I begin this week with thanks to our curate, Mthr Alice Jolley, for preaching and presiding at both of our morning services this week while I am at St George’s, Swallowbeck, and to Fr Alan Moses, who will be preaching and presiding at our service on Wednesday while I am on leave.
To judge by the conversations I’ve been having recently, I won’t be the only person taking advantage of this half-term holiday to spend time with family from whom we’ve been physically separated for a long time. (It’s my Mum’s 85th birthday this week, so it’s come at just the right time for us.) I hope that I will never again take for granted the precious gift of being able to sit indoors and chat and greet loved ones with a hug.
Pope Francis reminds us in his recent book ‘Let Us Dream’ that touch is a sense that technology cannot mediate. We can look at pictures and hear voices on our tablets, phones and computers. And the many ways that technology has helped us to keep relationships going, care for each other, pray and worship over the last 15 months are things for which I’m truly grateful. But they are consolations for what we have lost, not adequate substitutes.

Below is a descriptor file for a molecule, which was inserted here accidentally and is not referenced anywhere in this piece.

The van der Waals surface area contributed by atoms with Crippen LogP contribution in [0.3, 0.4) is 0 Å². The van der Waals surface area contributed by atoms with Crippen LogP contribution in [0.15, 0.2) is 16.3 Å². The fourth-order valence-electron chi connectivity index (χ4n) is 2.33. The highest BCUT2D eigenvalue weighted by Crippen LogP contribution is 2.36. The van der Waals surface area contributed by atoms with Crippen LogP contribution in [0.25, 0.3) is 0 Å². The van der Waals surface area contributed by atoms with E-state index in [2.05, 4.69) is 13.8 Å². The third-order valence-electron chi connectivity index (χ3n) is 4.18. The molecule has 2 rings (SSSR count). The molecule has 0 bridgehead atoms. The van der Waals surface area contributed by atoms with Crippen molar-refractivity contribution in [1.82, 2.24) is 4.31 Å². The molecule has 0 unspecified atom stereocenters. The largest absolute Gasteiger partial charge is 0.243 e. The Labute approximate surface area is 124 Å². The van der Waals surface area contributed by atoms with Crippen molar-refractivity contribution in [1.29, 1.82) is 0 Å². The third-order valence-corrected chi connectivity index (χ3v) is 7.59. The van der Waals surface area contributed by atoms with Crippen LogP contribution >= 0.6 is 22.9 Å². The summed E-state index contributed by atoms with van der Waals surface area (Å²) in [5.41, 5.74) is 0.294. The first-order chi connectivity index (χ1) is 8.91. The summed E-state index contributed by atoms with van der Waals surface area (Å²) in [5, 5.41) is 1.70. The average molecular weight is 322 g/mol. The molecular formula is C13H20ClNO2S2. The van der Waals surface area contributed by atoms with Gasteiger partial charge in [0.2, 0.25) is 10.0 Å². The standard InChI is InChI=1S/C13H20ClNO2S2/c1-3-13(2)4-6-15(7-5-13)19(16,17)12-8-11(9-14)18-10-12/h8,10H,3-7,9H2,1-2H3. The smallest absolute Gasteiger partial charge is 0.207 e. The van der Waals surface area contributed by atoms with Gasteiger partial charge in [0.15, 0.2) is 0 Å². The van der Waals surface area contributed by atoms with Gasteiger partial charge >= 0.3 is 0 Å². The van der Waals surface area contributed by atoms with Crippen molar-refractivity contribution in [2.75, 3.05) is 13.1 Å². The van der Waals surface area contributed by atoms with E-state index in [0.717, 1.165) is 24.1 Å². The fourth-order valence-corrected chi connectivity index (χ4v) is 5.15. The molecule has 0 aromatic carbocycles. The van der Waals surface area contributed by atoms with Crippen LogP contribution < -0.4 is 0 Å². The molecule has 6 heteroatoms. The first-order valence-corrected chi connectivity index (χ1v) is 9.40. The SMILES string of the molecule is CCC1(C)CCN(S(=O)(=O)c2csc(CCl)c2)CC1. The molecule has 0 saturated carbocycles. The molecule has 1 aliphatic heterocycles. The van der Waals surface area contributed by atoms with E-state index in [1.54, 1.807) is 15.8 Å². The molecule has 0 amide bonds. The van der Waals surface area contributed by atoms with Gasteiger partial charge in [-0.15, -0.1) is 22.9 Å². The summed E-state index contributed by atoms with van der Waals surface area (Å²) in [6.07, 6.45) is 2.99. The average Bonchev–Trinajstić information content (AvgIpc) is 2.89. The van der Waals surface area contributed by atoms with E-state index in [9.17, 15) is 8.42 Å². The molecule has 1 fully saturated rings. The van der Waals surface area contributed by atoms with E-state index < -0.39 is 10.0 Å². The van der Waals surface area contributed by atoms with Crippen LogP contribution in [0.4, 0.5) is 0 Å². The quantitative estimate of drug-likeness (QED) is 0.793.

One of the most important things about our Christian faith is that our God is embodied. For Christians, God is physically present in the world, most especially in the historical person of Jesus Christ and in the same Christ’s sacramental presence in the Eucharist. We are physical creatures and we worship a God who makes himself physically present to us.
Not everyone warms to this idea. Some are drawn to a disembodied religion because it reassures them (falsely) that they are not falling into the sin of idolatry. Others struggle to reconcile the imperfections of bodily life with the glory of God. People who have strongly negative attitudes towards their own bodies may find it hard to accept the love of an embodied God.
I understand and empathise with all of those reasons for preferring an abstract God, a cognitive God, a shapeless formless God, but I have to be clear that this is not the Christian God. The frailty of the human body is intrinsic to the very nature of that God; as Charles Wesley puts it, ‘those dear tokens of his passion, still his dazzling body bears.’
I hope you are looking forward to getting together with family and friends again. I hope you are able to do so safely, and take good care of one another as you do so. And I hope that in the time that you spend together as whole people, you may find in the encounter something of the grace and love of God.
May God bless you all,